Lots of readers tell me they talk to their plants -- some even sing to them -- and they all claim the plants benefit from the interactions. I used to think the only benefit to plants was the carbon dioxide exhaled through speech (or song), but a couple of years ago I read a study that showed tomatoes grew better and bigger when exposed to music -- from a radio.
And now a new "Nature" documentary is exploring the "intelligence" of plants and associates them with "behavior." Many may scoff initially, but the evidence is compelling. And why shouldn't it be? Plants are living, growing, breathing life forms. I'm not contending that they form thoughts or can reason, because they obviously don't have brains or eyes or ears, but there could be something going on in there.
Experimental plant ecologist J.C. Cahill of the University of Alberta maintains that, contrary to popular belief, plants don't lead solitary and sedentary lives. We already know that many plants enjoy a symbiotic relationship with companion plants, helping one another by, say, repelling insects or increasing their bedmate's crop production. But Cahill builds a case that plants actually evesdrop on eachother, talk to their enemies, call in insect allies to fight those enemies, recognize their relatives and nurture their young.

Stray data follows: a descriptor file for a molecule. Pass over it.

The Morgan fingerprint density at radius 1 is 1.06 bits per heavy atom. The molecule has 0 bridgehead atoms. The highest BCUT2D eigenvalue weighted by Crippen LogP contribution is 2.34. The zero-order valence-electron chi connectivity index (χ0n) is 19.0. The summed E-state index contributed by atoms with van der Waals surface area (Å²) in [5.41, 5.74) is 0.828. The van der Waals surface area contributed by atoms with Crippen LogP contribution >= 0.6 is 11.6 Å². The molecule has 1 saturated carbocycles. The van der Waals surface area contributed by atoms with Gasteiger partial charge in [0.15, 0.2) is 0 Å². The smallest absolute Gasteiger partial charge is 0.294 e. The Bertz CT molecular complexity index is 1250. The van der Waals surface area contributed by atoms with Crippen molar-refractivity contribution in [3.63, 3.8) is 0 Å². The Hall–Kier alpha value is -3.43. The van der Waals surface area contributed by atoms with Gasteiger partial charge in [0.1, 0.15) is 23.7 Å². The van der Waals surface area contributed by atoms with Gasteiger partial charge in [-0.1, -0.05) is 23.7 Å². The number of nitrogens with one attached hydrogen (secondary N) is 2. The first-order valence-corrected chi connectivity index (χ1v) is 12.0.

The fascinating program, "Nature eavesdrops on what plants talk about," airing Wednesday at 8 p.m. on PBS, features Cahill and several colleagues as they document how their experiments and findings support these new discoveries in plant behavior.
Watch the short promo here: